ICES working group uncovers Crangon crangon connections

WGCRAN looks at the connectivity of local brown shrimp sub-stocks in the North Sea and the risk of local recruitment overfishing.
Published: 7 April 2022

​The brown shrimp, Crangon crangon supports the fourth most valuable European fishery in the North Sea (EUR 169 million in 2018). The fishing fleets of Germany, the Netherlands, and Denmark are responsible for over 90% of the yearly landings.

A new publication stemming from a joint data analysis (VMS/logbook) by ICES Working Group on Crangon Fisheries and Life History (WGCRAN) indicates that not only are abundances of brown shrimp significantly decreasing in the most important hatching months in all major fishing areas, but also hints towards a possible impact on the following recruitment by excess fishing effort in winter.

Despite the fishery's high value, neither regular advice, EU-wide management of the target species, nor regular stock assessments are carried out. Although large advances in the understanding of the life cycle have been made, the assessment of the stock status of the brown shrimp remains a challenge and has been for decades. This is largely due to the lack of coherent effort data from the international fishery. In addition, biological traits such as the impossibility of age determination, the short life cycle, and high predation mortality have impaired or complicated analytical assessments.

Brown shrimp females carry their fertilized eggs attached to the body until the larvae hatch. This coupling of the fate of the eggs and the adults presents a risk of recruitment overfishing, especially in winter. The added relevance of the effect of the winter fishery comes from new results on the life cycle, which highlight the importance of the winter egg production for the first peak of adult shrimp in late summer. Since 1990, the winter fishery has intensified due to the shift of large vessels from the Dutch flatfish fishery into the shrimp fishery, provoking discussions about the potential negative effects of the fishery in the Sylt area, at least for the northern regions. However, as overall landings increased from an average of 20,000 t before 1990 to 30,000 t in the subsequent decade, this discussion faded. Recent years, however, were characterized by very large variations in annual landings, especially in the northern regions. Both 2016 and 2017 were very poor years for northern German and Danish areas and gave new relevance to the issue of winter fishing.

A significant decreasing trend of LPUE in the first quarter of the year​

In 2019, WGCRAN had - for the first time - access to a full set of spatially resolved landings and effort data that included the fleets of the main fishing nations Denmark, Germany, and the Netherlands. VMS and logbook data for 2009–2018 were aggregated and further analyzed. 

The results show a significant negative trend in landings per unit effort (LPUE) in the first quarter of the year for all regions, with the northern regions showing the steepest decrease. In two southern areas, up to 86% of the variability of the following summer landings in various regions could be explained by the effort in the preceding winter months. This is clearly more than previous attempts that explained the variability in survey abundance of shrimp in German waters with the North Atlantic Oscillation (​NAO) index of the previous year, winter temperature, river run-off and a predator index leading to 57% explained variance.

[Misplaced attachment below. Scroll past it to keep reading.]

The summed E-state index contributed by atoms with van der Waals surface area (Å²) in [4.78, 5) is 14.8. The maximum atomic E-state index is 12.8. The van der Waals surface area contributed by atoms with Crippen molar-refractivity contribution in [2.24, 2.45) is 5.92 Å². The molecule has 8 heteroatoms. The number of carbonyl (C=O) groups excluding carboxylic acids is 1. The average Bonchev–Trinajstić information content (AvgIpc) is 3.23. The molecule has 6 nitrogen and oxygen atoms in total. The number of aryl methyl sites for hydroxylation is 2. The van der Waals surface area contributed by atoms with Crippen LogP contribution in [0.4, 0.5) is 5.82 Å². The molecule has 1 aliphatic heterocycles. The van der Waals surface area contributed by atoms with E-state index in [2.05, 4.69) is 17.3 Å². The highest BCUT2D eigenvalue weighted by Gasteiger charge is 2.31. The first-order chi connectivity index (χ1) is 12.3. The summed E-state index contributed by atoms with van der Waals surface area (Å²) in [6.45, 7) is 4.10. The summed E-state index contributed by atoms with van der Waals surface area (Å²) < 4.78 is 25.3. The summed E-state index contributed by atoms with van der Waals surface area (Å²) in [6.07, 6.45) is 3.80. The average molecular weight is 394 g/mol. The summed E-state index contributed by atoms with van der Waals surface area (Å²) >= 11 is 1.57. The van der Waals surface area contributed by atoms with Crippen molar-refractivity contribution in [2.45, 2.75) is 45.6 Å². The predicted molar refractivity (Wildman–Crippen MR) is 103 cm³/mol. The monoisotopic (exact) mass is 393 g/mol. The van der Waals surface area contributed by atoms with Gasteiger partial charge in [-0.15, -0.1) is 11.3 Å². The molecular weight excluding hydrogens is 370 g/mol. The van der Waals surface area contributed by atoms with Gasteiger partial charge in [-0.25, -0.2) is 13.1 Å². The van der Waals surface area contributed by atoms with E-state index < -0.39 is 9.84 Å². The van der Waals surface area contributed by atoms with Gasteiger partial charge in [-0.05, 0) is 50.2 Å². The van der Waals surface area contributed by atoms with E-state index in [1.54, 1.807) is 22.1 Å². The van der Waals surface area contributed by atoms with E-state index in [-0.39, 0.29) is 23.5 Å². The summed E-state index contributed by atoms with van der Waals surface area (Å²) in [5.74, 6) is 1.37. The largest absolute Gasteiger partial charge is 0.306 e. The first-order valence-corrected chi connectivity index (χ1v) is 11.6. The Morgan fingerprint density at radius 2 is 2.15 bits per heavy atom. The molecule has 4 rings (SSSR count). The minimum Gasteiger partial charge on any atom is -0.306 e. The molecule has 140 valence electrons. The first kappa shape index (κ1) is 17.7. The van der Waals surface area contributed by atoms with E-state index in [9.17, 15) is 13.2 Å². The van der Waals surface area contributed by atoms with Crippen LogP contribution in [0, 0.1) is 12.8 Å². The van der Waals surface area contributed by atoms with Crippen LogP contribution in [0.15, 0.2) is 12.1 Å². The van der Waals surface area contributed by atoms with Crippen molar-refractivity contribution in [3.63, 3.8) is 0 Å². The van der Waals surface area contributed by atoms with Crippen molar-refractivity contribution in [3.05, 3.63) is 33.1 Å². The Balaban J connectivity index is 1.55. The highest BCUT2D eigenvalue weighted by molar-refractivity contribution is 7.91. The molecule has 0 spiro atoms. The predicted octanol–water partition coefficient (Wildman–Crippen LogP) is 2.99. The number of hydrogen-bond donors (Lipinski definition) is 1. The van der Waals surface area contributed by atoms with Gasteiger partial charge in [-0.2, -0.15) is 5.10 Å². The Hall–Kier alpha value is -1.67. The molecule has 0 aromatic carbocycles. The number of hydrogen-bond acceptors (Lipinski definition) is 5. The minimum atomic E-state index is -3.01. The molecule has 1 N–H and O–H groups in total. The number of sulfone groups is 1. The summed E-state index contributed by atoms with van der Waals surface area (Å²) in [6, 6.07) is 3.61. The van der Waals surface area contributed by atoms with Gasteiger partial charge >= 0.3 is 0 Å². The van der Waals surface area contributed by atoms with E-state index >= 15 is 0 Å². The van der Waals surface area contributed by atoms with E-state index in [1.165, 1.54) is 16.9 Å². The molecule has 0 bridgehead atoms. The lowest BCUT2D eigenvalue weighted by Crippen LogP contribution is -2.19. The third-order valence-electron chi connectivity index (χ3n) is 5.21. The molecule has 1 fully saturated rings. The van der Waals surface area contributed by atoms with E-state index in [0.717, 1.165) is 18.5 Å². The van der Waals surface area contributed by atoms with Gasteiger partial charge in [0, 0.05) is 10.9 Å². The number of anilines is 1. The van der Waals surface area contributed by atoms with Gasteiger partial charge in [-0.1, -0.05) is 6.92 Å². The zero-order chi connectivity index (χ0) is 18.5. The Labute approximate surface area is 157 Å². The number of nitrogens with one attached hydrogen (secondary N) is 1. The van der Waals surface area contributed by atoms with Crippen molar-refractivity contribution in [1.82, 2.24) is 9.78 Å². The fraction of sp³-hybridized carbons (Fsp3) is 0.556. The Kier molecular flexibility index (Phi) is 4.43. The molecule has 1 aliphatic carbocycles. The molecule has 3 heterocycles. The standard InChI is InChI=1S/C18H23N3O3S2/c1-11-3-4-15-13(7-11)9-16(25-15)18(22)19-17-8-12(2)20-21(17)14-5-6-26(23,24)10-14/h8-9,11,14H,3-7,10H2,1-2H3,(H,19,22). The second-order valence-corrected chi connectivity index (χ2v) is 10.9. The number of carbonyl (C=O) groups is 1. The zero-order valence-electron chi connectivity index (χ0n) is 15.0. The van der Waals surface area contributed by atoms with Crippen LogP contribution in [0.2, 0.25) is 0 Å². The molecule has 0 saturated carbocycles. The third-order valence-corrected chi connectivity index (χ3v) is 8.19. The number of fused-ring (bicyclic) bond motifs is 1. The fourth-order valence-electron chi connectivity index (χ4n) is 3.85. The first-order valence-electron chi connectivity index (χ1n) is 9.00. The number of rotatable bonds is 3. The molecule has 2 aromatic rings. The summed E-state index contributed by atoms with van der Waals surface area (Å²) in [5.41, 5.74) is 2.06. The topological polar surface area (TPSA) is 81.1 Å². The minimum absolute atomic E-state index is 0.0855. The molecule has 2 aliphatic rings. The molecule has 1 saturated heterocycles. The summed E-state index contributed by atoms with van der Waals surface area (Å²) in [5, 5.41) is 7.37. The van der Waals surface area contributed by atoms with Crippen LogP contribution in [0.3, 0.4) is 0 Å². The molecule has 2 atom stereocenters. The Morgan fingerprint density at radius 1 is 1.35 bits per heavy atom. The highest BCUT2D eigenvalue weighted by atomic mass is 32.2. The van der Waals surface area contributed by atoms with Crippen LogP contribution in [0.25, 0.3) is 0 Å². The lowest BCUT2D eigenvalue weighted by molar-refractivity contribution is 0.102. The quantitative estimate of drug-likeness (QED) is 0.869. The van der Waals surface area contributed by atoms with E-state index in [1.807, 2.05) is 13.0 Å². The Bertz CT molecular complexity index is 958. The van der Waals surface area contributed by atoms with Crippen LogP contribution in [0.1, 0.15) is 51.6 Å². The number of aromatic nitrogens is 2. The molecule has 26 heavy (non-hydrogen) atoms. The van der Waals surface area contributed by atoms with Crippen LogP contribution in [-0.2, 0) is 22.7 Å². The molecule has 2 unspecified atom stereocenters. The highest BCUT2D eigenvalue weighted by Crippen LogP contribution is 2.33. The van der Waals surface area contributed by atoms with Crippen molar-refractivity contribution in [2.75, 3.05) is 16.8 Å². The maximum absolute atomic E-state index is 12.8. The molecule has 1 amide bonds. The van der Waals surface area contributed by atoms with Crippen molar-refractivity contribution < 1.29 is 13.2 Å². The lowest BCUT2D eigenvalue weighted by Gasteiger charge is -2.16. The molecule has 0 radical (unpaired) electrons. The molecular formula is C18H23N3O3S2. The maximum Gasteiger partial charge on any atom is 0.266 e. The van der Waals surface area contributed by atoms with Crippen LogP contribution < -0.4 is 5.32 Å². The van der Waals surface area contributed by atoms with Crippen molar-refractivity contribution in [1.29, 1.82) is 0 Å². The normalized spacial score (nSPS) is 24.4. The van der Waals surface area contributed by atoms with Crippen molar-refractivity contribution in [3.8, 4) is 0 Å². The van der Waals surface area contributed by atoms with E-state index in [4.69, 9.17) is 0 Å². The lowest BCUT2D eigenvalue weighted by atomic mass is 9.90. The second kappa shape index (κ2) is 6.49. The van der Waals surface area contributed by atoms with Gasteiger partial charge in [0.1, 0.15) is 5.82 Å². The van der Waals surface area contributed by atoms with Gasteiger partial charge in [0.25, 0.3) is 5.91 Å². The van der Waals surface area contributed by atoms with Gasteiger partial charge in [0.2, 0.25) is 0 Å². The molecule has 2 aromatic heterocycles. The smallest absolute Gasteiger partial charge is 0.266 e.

The strongest correlations and regressions involve the effort in January and February which are the months before the eggs of the winter period are released. The large female shrimp are concentrated in characteristic areas during those months, showing a certain depth preference of 10–20 m. Along the Dutch and East Frisian coasts, the relevant depth range is compressed into a narrow area, making potential aggregations quite vulnerable. 

The mechanism behind WGCRAN's correlation is most likely a reduced spawning stock impacting negatively the subsequent recruitment, as landings in July–August stem from eggs of the previous winter which were released as larvae in March–April. Most surprisingly, the correlations and linear regression of effort in NL-E in winter and LPUE in the following season in northern regions are highly significant even though three years with extreme LPUE values are included (2011, 2016, and 2018). 

To prevent economic and ecological consequences for the shrimp stock and fishery, transboundary management measures need to be considered and implemented. WGCRAN have added further investigations of migration and drift patterns of brown shrimp to their agenda. The current results highlight the importance of access to spatially resolved, coherent fishing effort and landings data for ICES working groups, a topic which should be put forward in cooperation with ICES Data Centre and the Working Group on Spatial Fisheries Data (WGSFD) for the coming years. ​​​

Read the full study, Connectivity of local sub-stocks of Crangon crangon in the North Sea and the risk of local recruitment overfishing in the Journal of Sea Research.

A priority for ICES Working Group on Crangon Fisheries and Life History​ (WGCRAN) is to understand the interactions between the brown shrimp population and fishing effort as well as between the shrimps and the environment and ecosystem. In the future this work will lead to better knowledge of the stock status, allowing for sound advice for sustainable management of the population.​

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Empty nets. The recent paper by ICES Working Group on Crangon Fisheries and Life History ( WGCRAN) suggests high fishing intensity in winter leads to empty nets in summer. Image: ICES WGCRAN.

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ICES working group uncovers Crangon crangon connections

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